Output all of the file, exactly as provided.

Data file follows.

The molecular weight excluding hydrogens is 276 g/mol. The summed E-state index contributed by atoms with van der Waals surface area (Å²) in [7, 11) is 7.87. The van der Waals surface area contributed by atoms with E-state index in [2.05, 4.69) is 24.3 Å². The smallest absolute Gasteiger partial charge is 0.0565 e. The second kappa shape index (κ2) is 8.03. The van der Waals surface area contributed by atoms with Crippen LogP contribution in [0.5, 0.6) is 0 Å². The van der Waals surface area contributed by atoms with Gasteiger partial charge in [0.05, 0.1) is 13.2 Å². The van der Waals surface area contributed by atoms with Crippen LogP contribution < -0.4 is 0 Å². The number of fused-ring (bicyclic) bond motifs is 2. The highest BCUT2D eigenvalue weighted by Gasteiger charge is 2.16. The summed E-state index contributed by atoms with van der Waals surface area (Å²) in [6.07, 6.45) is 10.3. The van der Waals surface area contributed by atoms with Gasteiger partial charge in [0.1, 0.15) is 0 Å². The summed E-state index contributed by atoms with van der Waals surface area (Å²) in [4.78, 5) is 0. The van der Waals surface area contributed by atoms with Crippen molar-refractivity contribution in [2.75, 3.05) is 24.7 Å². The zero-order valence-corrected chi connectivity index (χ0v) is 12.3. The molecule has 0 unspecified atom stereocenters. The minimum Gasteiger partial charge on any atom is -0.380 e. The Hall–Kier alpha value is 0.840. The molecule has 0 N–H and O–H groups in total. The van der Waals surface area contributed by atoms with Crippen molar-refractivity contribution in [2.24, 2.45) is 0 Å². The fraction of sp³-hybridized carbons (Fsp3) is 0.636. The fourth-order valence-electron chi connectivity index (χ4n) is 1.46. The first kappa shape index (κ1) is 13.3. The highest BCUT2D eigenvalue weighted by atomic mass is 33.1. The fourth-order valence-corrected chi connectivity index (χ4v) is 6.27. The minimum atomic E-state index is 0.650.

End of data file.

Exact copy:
The molecular weight excluding hydrogens is 276 g/mol. The summed E-state index contributed by atoms with van der Waals surface area (Å²) in [7, 11) is 7.87. The van der Waals surface area contributed by atoms with E-state index in [2.05, 4.69) is 24.3 Å². The smallest absolute Gasteiger partial charge is 0.0565 e. The second kappa shape index (κ2) is 8.03. The van der Waals surface area contributed by atoms with Crippen LogP contribution in [0.5, 0.6) is 0 Å². The van der Waals surface area contributed by atoms with Gasteiger partial charge in [0.05, 0.1) is 13.2 Å². The van der Waals surface area contributed by atoms with Crippen LogP contribution < -0.4 is 0 Å². The number of fused-ring (bicyclic) bond motifs is 2. The highest BCUT2D eigenvalue weighted by Gasteiger charge is 2.16. The summed E-state index contributed by atoms with van der Waals surface area (Å²) in [6.07, 6.45) is 10.3. The van der Waals surface area contributed by atoms with Gasteiger partial charge in [0.1, 0.15) is 0 Å². The summed E-state index contributed by atoms with van der Waals surface area (Å²) in [4.78, 5) is 0. The van der Waals surface area contributed by atoms with Crippen molar-refractivity contribution in [2.75, 3.05) is 24.7 Å². The zero-order valence-corrected chi connectivity index (χ0v) is 12.3. The molecule has 0 unspecified atom stereocenters. The minimum Gasteiger partial charge on any atom is -0.380 e. The Hall–Kier alpha value is 0.840. The molecule has 0 N–H and O–H groups in total. The van der Waals surface area contributed by atoms with Crippen molar-refractivity contribution in [2.24, 2.45) is 0 Å². The fraction of sp³-hybridized carbons (Fsp3) is 0.636. The fourth-order valence-electron chi connectivity index (χ4n) is 1.46. The first kappa shape index (κ1) is 13.3. The highest BCUT2D eigenvalue weighted by atomic mass is 33.1. The fourth-order valence-corrected chi connectivity index (χ4v) is 6.27. The minimum atomic E-state index is 0.650.